|MadSci Network: Engineering|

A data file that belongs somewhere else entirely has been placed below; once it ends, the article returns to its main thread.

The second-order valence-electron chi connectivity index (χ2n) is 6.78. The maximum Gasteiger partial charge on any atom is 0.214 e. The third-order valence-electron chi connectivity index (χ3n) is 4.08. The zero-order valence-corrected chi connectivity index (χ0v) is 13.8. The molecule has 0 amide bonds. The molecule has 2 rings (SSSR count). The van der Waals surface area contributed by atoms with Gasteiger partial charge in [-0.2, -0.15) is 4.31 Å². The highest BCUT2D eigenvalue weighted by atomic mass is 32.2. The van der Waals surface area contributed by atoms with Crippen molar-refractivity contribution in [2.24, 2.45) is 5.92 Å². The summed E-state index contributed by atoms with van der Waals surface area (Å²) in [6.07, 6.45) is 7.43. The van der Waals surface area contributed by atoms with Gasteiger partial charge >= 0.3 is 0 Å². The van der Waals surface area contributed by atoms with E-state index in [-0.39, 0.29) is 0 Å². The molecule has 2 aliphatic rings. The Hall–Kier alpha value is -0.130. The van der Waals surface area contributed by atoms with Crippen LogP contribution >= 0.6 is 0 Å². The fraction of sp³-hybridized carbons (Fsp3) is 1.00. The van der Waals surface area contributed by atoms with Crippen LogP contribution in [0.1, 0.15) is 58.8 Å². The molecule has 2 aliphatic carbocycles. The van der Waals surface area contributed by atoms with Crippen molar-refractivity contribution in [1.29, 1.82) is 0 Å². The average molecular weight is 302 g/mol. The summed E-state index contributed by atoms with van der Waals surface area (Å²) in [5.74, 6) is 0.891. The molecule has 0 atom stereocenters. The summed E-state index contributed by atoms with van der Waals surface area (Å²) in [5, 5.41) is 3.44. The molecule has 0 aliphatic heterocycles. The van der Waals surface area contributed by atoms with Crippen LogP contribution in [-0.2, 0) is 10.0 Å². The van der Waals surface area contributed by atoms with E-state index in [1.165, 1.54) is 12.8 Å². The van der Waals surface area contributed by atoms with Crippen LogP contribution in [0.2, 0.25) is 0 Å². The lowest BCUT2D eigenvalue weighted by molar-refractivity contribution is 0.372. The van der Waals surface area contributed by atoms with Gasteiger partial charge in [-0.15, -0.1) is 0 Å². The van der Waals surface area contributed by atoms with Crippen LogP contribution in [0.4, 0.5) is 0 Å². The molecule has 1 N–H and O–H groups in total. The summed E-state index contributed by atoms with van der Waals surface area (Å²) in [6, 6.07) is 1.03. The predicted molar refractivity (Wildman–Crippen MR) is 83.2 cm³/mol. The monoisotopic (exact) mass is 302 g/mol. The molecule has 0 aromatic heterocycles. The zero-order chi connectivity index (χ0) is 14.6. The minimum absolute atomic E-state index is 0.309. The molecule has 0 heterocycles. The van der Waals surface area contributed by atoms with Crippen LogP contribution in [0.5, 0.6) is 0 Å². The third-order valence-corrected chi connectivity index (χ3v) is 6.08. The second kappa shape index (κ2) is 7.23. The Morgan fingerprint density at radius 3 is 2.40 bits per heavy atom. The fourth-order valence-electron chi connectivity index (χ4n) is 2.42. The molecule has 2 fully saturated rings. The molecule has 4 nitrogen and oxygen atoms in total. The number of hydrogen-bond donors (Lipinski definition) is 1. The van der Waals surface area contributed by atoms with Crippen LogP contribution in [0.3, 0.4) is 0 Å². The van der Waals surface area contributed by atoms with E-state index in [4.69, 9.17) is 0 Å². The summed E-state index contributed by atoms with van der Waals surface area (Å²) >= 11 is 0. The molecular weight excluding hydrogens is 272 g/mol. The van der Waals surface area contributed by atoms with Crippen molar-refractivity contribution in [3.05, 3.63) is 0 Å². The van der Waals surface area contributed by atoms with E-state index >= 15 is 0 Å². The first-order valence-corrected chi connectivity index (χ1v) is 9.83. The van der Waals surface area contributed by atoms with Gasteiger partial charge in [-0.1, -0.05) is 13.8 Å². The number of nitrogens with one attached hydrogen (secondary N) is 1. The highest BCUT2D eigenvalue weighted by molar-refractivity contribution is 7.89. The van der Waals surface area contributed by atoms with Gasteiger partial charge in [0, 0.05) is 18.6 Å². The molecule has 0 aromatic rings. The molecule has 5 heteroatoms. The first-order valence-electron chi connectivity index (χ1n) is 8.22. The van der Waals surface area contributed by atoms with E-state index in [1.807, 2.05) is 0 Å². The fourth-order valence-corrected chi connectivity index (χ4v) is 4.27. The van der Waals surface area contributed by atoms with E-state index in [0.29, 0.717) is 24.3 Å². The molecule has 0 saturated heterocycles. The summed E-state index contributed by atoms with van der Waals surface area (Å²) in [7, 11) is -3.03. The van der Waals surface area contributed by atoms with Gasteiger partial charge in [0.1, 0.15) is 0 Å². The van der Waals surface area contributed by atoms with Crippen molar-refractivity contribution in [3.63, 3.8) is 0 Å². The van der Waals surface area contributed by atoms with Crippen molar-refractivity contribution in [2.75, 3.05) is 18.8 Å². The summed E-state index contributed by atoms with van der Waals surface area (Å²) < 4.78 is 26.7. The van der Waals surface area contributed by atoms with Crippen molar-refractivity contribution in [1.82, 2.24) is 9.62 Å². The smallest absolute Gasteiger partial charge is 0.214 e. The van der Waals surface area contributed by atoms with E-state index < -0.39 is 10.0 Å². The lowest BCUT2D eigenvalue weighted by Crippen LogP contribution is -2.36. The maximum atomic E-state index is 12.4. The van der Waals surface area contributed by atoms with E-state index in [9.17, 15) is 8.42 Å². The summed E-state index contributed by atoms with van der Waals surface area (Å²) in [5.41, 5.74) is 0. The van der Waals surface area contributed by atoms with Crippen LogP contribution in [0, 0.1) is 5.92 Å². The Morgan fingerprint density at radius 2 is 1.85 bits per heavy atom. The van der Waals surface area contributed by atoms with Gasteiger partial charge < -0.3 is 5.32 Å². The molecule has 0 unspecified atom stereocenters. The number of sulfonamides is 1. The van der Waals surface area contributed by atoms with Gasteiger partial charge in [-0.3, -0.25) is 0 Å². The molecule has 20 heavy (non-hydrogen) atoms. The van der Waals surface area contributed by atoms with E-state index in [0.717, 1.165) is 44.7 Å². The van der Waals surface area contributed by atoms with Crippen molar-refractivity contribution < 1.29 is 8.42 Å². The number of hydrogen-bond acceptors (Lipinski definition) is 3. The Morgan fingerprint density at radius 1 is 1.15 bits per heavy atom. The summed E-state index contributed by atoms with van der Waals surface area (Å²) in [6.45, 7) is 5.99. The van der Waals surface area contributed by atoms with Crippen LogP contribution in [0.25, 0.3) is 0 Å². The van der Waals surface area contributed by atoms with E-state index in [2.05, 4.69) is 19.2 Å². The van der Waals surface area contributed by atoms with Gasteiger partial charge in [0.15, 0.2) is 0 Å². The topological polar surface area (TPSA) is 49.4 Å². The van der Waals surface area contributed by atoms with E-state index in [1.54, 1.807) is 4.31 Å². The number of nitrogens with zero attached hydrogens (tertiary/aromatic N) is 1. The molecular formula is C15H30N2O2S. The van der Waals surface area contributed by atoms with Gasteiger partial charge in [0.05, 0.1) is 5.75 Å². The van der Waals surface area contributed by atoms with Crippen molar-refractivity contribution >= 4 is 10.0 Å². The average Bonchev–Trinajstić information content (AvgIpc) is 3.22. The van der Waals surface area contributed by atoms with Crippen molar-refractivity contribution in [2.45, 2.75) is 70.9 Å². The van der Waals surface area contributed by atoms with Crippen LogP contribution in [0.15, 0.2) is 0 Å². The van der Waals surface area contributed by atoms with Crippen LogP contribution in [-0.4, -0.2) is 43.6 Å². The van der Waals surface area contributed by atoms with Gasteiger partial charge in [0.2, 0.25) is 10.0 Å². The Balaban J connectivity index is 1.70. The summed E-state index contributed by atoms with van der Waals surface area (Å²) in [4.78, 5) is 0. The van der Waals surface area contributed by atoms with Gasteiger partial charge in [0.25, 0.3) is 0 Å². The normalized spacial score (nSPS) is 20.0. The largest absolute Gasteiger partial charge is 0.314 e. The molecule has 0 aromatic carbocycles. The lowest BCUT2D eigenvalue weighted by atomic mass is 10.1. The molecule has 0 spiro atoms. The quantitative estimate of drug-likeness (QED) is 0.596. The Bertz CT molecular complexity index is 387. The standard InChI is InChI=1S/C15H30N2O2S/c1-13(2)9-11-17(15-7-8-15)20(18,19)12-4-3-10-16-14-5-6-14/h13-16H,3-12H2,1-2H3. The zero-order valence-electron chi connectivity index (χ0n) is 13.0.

Hello Sterling: The fluorescent lamps you refer to are probably a mix of mercury and argon gas. There are many ways that lead to failure because of interaction between the ionizing electrodes and types of ballast. Here are some pointers for troubleshooting: Bad fluorescent tubes: Unlike incandescent lamps where a visual examination of the bulb itself will often identify a broken filament, there is often no way of just looking at a fluorescent tube to determine if it is bad. It may look perfectly ok though burned out fluorescent will often have one or both ends blackened. However, a blackened end is not in itself always an indication of a bad tube. Blackened ends are a somewhat reliable means of identifying bad tubes in 34 or 40-watt rapid start fixtures. Blackened ends are not as reliable an indicator in preheat or trigger start fixtures, or for tubes of 20 watts or less. Failure of the electrodes/filaments at one or both ends of the fluorescent tube will usually result in either a low intensity glow or flickering behavior or sometimes in no light at all. A broken filament in a fluorescent tube used in a preheat type fixture (with a starter) will usually result in a totally dead lamp as there will be no power to the starter. Dim glow is rare in this case and would probably be confined to the region of the broken filament if it occurs. The best approach is to simply try replacing any suspect tubes - preferably both in a pair that are driven from a single ballast. In fixtures where rapid start ballast runs two tubes, both tubes will go out when one fails. Sometimes one or both tubes will glow dimly and/or flicker. If one tube glows dimly and the other is completely dead, this does not indicate which tube has failed. The brighter tube may be the good one or the bad one. The bad tube usually has noticeable blackening at one end. It may pay to replace both tubes, especially if significant labor costs are involved. In addition, prolonged dim glowing may degrade the tube that did not initially fail. In trigger start fixtures that uses one ballast to power two 20-watt tubes, sometimes both tubes will blink or intermittently dim. Replacing either tube with a known good tube may fail to fix this. The tubes may continue blinking or intermittently dimming until both are replaced with brand new tubes. This sometimes indicates borderline low line voltage ("brownout," etc.), non- ideal temperatures, or a borderline (probably cheaply designed) ballast. Bad starter (preheat fixtures only): Faulty fluorescent tubes continuously trying to start unsuccessfully may damage the little starter. It is a good idea to replace the starter whenever tubes are replaced in these types of fixtures. One way that starters go bad is to "get stuck". Symptoms of this are the ends of the affected tube glowing, usually with an orange color of some sort or another but sometimes with a color closer to the tube's normal color if arcs form across the filaments. Occasionally, only one end arcs and glows brightly, and the other end glows dimmer with a more orange color. Note that this is hard on both the tube and the ballast, and the defective starter should be immediately removed. Should one or both ends glow with a bright yellowish orange color with no sign of any arc discharge surrounding each filament, then the emissive material on the filaments is probably depleted or defective. In such a case, the tube should be replaced regardless of what else is wrong. If both ends glow dim orange colors, then the filaments' emissive coating may or may not be in good shape. It takes approx. 10 volts to form an arc across a healthy fluorescent lamp filament. Defective iron ballast: The ballast may be obviously burned and smelly, overheated, or have a loud hum or buzz. Eventually, a thermal protector built into ballasts will open due to the overheating (though this will probably reset when it cools down). The fixture may appear to be dead. Bad ballast could conceivably damage other parts as well and blow the fluorescent tubes. If the high voltage windings of rapid start or trigger start ballasts are open or shorted, then the lamp will not start. Ballasts for fixtures less than 30 watts usually do not have thermal protection and in rare cases catch fire if they overheat. Defective fixtures should not be left operating. Bad sockets: These can be damaged through forceful installation or removal of a fluorescent tube. With some ballasts (instant start, for example), a switch contact in the socket prevents generation of the starting voltage if there is no tube in place. This minimizes the possibility of shock while changing tubes but can also be an additional spot for a faulty connection. Lack of ground: For fluorescent fixtures using rapid start or instant start ballasts, it is often necessary for the metal reflector to be connected to the electrical system's safety ground. If this is not done, starting may be erratic or may require you to run your hand over the tube to get it to light. In addition, of course, it is an important safety requirement. Also look-up on the Internet: www.britannica.com/eb/article?eu=119363&tocid=68943#68943.toc www.misty.com/people/don/f-lamp.html www.misty.com/people/don/dschtech.html Your MAD.SCI Micro.
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